We do not sit here to pull the language of the Parliament and of Ministers to pieces and make non sores of it. That is an ease doing to do, and it is a thing to which lawyers are tic often procure. We sit here to find out the intention of the Parliament & of Ministers & carry it out, and we do the better by filling in the gaps and making sense of the enactment than by opening it up to destructive analysis.
gut the House of Lords in Magor & St. Mellons v. New port Corpn. (1951) Z All E Rule 839 (EL) disapproved these propositions fid observed that such an approach was a naked usurpation of the legislative friction under the thin disguise of interpretation,'. With utility and respect, 1 surfside to the views propounded by the Bourse of I rods because the rule of law in the ultimate analysis is nothing but the rule of the words employed by the legislature and they must receive interpretation such as is conclusive to justice in consonance both the rights of ire project, fore Sinai (t persuaded to that the aforesaid newly inserted proviso in any and erect earlier the cone in which statutes are generally made and read, lie largesse of tie insertion is far from satisfactory. But even it were to accept tie condition that these rules intended by implication to mean the admitted inlets, then the word putt' cress a further complication It been not ca of scan a pest in any other deputing tint. It shall have to be constituted to civet to case of the posts included in the schedule to the rules and certainly the petitioner could have mentioned to work as on 3rd February, 1976, he was not holding any other post shown in the schedule. His appointment to the post of the Assistant Jailor. Bhilwara in 1974 can have no reference or relevance of any kind to the words 'any other post', occurring in the amendment proviso. I am, therefore, of the view that the case of the petitioner is covered by the wordings of the newly inserted proviso (4) and he is entitled to be screened by the Committee referred to in Rule 24 So, as far as the a Is Department is concerned, no relief is called for bin as far as the Social Welfare Department is concerned the petitioner is entitled to a direction in view of the amended rule inspite of the fact that he is currently working in his patent department.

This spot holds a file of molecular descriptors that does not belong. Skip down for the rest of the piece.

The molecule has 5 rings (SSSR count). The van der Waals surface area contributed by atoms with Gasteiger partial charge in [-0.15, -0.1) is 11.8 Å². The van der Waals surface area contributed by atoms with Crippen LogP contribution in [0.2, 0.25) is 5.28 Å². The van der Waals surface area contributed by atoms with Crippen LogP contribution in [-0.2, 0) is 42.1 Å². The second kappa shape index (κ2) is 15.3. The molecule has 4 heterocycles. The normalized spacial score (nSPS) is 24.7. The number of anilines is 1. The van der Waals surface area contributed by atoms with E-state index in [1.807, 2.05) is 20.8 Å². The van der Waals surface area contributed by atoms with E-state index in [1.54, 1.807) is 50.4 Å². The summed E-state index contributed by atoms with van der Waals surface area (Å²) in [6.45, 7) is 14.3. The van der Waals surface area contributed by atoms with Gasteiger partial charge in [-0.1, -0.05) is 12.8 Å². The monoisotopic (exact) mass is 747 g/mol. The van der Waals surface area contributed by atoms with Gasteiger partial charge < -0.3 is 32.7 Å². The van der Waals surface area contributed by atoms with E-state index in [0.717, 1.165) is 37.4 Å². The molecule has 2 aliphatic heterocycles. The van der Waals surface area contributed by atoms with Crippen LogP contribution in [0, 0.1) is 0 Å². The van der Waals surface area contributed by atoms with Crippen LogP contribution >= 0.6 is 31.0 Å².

9. I, therefore, accept this writ petition and direct that the State Government shall place within a period of two months here of the case of the petitioner before the Screening Committee as envisaged in the Rules for adjudging his suitability on the last post held by him in the Social Welfare Department. In case the Screening Committee finds him suitable, the consequent benefits shall necessarily follow. If he is not selected, that will be an end of the matter and the petitioner may continue to seek his future in the jails Department. No order as to costs.